The effective scattering and absorption coefficients used to describe the optical properties of particulate materials in radiative transfer models are determined by the average path-length parameter of the diffuse radiation, as well as by the fraction of energy that each particle scatters into the forward and backward hemispheres relative to the direction of the impinging radiation. Until now, there were no well-established methods to calculate these parameters. We have devised an approach for evaluating average path-length parameters and forward-scattering ratios for both forward and backward diffuse radiation intensities. Single-scattering processes are described by Lorenz–Mie theory, and multiple-scattering effects have been taken into account by a generalization of Hartel theory. As a consequence of the formalism, the Kubelka–Munk scattering and absorption coefficients are explicitly related to average path-length parameters and forward-scattering ratios. These parameters display an optical depth dependence, characterized by values smoothly increasing or decreasing from the perpendicularly illuminated interface and saturation values at large optical depths.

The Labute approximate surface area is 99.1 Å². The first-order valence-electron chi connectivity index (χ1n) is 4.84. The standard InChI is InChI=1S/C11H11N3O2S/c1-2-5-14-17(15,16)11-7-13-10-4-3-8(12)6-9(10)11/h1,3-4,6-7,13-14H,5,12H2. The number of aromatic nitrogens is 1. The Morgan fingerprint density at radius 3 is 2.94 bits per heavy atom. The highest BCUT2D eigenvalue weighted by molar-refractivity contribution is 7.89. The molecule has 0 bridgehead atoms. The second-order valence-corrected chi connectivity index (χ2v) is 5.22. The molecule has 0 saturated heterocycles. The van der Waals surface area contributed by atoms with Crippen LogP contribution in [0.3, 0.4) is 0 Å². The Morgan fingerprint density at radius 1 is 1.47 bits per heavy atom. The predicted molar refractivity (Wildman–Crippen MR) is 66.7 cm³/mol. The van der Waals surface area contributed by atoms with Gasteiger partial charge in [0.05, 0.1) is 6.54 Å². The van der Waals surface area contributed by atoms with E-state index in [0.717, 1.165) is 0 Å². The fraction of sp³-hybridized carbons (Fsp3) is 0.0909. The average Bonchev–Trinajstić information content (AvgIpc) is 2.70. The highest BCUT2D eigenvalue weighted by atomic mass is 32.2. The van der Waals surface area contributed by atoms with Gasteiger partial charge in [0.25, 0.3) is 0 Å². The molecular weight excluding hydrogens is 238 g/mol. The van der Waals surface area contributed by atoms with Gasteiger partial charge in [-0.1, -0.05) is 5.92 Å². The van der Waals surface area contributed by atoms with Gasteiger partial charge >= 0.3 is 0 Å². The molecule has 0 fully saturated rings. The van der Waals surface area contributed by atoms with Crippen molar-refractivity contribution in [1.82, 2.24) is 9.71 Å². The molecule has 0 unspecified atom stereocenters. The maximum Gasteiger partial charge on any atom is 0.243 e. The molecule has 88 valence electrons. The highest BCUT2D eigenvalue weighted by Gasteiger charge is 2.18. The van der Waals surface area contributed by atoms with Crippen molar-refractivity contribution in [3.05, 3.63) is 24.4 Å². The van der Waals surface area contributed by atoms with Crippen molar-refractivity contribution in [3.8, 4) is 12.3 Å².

© 1997 Optical Society of America
Equations on this page are rendered with MathJax. Learn more.